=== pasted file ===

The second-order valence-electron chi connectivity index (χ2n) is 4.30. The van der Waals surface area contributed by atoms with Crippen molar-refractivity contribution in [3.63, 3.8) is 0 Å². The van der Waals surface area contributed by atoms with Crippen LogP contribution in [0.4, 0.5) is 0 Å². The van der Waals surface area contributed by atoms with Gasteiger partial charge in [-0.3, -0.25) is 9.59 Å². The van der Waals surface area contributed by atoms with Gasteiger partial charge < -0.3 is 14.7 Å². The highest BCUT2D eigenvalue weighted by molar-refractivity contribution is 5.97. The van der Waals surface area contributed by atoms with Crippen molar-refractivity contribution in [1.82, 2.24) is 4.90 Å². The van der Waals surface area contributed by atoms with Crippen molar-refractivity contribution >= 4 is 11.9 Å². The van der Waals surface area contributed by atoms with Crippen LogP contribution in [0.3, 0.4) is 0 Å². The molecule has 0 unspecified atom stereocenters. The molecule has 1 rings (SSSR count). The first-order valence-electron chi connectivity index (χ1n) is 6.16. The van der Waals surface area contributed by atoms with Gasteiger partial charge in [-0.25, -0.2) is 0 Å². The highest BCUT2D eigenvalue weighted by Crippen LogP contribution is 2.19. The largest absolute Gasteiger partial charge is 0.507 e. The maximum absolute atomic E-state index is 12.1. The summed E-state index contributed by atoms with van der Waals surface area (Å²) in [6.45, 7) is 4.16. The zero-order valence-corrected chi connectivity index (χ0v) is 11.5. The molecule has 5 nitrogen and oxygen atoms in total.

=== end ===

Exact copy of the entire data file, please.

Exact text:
The second-order valence-electron chi connectivity index (χ2n) is 4.30. The van der Waals surface area contributed by atoms with Crippen molar-refractivity contribution in [3.63, 3.8) is 0 Å². The van der Waals surface area contributed by atoms with Crippen LogP contribution in [0.4, 0.5) is 0 Å². The van der Waals surface area contributed by atoms with Gasteiger partial charge in [-0.3, -0.25) is 9.59 Å². The van der Waals surface area contributed by atoms with Gasteiger partial charge < -0.3 is 14.7 Å². The highest BCUT2D eigenvalue weighted by molar-refractivity contribution is 5.97. The van der Waals surface area contributed by atoms with Crippen molar-refractivity contribution in [1.82, 2.24) is 4.90 Å². The van der Waals surface area contributed by atoms with Crippen molar-refractivity contribution >= 4 is 11.9 Å². The van der Waals surface area contributed by atoms with Crippen LogP contribution in [0.3, 0.4) is 0 Å². The molecule has 0 unspecified atom stereocenters. The molecule has 1 rings (SSSR count). The first-order valence-electron chi connectivity index (χ1n) is 6.16. The van der Waals surface area contributed by atoms with Gasteiger partial charge in [-0.25, -0.2) is 0 Å². The highest BCUT2D eigenvalue weighted by Crippen LogP contribution is 2.19. The largest absolute Gasteiger partial charge is 0.507 e. The maximum absolute atomic E-state index is 12.1. The summed E-state index contributed by atoms with van der Waals surface area (Å²) in [6.45, 7) is 4.16. The zero-order valence-corrected chi connectivity index (χ0v) is 11.5. The molecule has 5 nitrogen and oxygen atoms in total.